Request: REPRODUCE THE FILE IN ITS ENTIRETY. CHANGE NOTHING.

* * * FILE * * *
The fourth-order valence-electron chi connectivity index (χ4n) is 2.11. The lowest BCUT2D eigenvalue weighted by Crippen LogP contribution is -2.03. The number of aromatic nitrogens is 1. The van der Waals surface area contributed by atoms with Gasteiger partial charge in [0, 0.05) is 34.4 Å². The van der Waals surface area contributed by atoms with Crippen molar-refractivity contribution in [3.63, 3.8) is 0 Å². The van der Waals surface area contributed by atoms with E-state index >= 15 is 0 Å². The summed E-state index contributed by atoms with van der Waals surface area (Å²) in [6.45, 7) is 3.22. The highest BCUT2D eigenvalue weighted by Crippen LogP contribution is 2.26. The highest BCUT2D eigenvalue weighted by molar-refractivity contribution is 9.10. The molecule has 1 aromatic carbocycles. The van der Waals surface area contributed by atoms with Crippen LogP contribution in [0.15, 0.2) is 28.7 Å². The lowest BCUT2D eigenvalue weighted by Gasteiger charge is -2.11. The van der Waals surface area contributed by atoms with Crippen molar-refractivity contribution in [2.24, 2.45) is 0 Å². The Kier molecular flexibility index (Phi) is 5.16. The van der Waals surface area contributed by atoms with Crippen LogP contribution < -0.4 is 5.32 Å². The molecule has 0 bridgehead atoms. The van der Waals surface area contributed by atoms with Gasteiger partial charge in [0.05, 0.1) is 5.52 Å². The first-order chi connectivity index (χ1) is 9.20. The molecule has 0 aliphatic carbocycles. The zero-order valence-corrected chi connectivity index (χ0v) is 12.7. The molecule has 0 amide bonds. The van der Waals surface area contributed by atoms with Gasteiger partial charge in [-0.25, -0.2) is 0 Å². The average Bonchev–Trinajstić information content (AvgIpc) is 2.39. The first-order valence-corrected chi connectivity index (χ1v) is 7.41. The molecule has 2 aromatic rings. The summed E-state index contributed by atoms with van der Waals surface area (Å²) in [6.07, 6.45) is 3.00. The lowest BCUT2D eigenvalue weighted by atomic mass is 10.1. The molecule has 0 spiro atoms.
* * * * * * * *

The fourth-order valence-electron chi connectivity index (χ4n) is 2.11. The lowest BCUT2D eigenvalue weighted by Crippen LogP contribution is -2.03. The number of aromatic nitrogens is 1. The van der Waals surface area contributed by atoms with Gasteiger partial charge in [0, 0.05) is 34.4 Å². The van der Waals surface area contributed by atoms with Crippen molar-refractivity contribution in [3.63, 3.8) is 0 Å². The van der Waals surface area contributed by atoms with E-state index >= 15 is 0 Å². The summed E-state index contributed by atoms with van der Waals surface area (Å²) in [6.45, 7) is 3.22. The highest BCUT2D eigenvalue weighted by Crippen LogP contribution is 2.26. The highest BCUT2D eigenvalue weighted by molar-refractivity contribution is 9.10. The molecule has 1 aromatic carbocycles. The van der Waals surface area contributed by atoms with Crippen LogP contribution in [0.15, 0.2) is 28.7 Å². The lowest BCUT2D eigenvalue weighted by Gasteiger charge is -2.11. The van der Waals surface area contributed by atoms with Crippen molar-refractivity contribution in [2.24, 2.45) is 0 Å². The Kier molecular flexibility index (Phi) is 5.16. The van der Waals surface area contributed by atoms with Crippen LogP contribution < -0.4 is 5.32 Å². The molecule has 0 bridgehead atoms. The van der Waals surface area contributed by atoms with Gasteiger partial charge in [0.05, 0.1) is 5.52 Å². The first-order chi connectivity index (χ1) is 9.20. The molecule has 0 aliphatic carbocycles. The zero-order valence-corrected chi connectivity index (χ0v) is 12.7. The molecule has 0 amide bonds. The van der Waals surface area contributed by atoms with Gasteiger partial charge in [-0.25, -0.2) is 0 Å². The average Bonchev–Trinajstić information content (AvgIpc) is 2.39. The first-order valence-corrected chi connectivity index (χ1v) is 7.41. The molecule has 2 aromatic rings. The summed E-state index contributed by atoms with van der Waals surface area (Å²) in [6.07, 6.45) is 3.00. The lowest BCUT2D eigenvalue weighted by atomic mass is 10.1. The molecule has 0 spiro atoms.